Dyre Cousins and Town Life
Updated: Oct 1, 2018
This is an excerpt from the Dyre Cousins and Town Life, first published in The Grenada Star.
The house, had only one bathroom, and on that particular day, a grand total of six females present under one roof. All sorts of instructions were being given to Tommy as to how to get the lock to release, but to no avail. What seemed to happen quite naturally, however, was that young Tommy, perhaps six years old at the time, figured out very quickly how to turn the much-needed bathroom into his private playroom.
A bathroom window eventually provided access to the facility once again. However, what had very quickly become a household event, took much longer to resolve than anyone could have initially imagined. Mary's motherly concern for her baby boy soon gave way to threats of calling his dad if he did not unlock the door immediately. Of course, when Mary paused even momentarily, Barbara Jane and Mary Cathryn were quick to fill in with all sorts of repercussions for what they were convinced was an act of sabotage by their brother. At one point Barbara Jane even threatened Tommy with the prospect of no ice cream for dessert. But the door remained locked. Admittedly, Teresa, Anne and I were just thrilled that we were not the ones in trouble. We were also convinced that at least for the next day, we could get by with just about anything, assuming that Tommy may eventually come out of the bathroom but was certainly going to be in some hot water for a bit.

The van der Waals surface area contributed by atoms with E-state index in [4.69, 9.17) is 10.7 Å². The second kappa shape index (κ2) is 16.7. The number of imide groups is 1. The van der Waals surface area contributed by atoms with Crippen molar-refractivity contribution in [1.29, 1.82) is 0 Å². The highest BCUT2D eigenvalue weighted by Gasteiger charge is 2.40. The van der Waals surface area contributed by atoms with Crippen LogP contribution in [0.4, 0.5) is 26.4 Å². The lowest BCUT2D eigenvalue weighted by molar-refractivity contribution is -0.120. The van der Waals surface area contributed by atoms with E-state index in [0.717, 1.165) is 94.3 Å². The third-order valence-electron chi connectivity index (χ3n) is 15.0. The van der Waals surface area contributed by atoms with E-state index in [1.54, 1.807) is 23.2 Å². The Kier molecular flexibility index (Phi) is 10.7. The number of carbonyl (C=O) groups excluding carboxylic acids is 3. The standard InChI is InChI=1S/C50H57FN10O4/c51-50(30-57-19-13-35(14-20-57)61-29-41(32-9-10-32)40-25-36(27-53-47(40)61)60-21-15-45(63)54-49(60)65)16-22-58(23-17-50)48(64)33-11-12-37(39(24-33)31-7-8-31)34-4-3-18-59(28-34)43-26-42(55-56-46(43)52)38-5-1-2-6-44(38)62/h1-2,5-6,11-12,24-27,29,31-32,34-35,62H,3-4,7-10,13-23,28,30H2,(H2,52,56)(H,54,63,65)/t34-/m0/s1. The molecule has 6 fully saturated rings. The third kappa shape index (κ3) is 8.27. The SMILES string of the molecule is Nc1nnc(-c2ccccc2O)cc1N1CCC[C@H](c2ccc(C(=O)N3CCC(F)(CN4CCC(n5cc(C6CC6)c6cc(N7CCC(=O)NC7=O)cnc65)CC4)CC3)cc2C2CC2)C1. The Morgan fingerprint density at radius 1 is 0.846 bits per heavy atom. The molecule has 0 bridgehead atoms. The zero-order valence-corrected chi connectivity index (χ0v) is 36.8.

I could literally write volumes about growing up with my cousins. In a yet-to-be published novel, I longingly bring precious memories of my childhood into my fiction, as seen in this excerpt from Springheads, " I loved spending the night with my cousins who lived in town. To me town meant stores and adventures. It would be years later before I learned to treasure the solitude and the hours of outdoor play that were part of growing up in rural Mississippi. Little did I realize that making mud pies within an imaginary kingdom created under the boughs of pine, elm and dogwood could hold a candle to life amidst what I then thought of as busy streets."
I still get a thrill out of coming back to Grenada. Always on my comfort food agenda is at least one catfish meal from Tommy Dyre's High on the Hog. Sure glad the baby boy survived childhood!